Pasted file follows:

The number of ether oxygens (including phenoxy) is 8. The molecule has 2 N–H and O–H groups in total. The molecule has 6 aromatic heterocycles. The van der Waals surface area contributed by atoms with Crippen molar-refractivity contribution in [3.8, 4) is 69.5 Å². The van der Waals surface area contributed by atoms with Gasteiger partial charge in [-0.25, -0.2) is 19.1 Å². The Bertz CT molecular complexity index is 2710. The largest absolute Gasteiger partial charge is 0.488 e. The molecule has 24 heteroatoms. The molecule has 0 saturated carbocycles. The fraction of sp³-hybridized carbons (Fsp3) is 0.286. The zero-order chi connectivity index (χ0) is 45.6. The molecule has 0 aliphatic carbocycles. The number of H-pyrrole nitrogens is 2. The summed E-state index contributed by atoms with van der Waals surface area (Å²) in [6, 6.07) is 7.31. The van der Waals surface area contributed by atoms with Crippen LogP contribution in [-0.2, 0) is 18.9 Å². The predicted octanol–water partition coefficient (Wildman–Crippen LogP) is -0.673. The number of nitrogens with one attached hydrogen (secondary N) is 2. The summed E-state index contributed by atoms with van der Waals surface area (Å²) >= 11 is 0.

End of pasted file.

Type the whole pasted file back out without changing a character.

The number of ether oxygens (including phenoxy) is 8. The molecule has 2 N–H and O–H groups in total. The molecule has 6 aromatic heterocycles. The van der Waals surface area contributed by atoms with Crippen molar-refractivity contribution in [3.8, 4) is 69.5 Å². The van der Waals surface area contributed by atoms with Gasteiger partial charge in [-0.25, -0.2) is 19.1 Å². The Bertz CT molecular complexity index is 2710. The largest absolute Gasteiger partial charge is 0.488 e. The molecule has 24 heteroatoms. The molecule has 0 saturated carbocycles. The fraction of sp³-hybridized carbons (Fsp3) is 0.286. The zero-order chi connectivity index (χ0) is 45.6. The molecule has 0 aliphatic carbocycles. The number of H-pyrrole nitrogens is 2. The summed E-state index contributed by atoms with van der Waals surface area (Å²) in [6, 6.07) is 7.31. The van der Waals surface area contributed by atoms with Crippen LogP contribution in [-0.2, 0) is 18.9 Å². The predicted octanol–water partition coefficient (Wildman–Crippen LogP) is -0.673. The number of nitrogens with one attached hydrogen (secondary N) is 2. The summed E-state index contributed by atoms with van der Waals surface area (Å²) >= 11 is 0.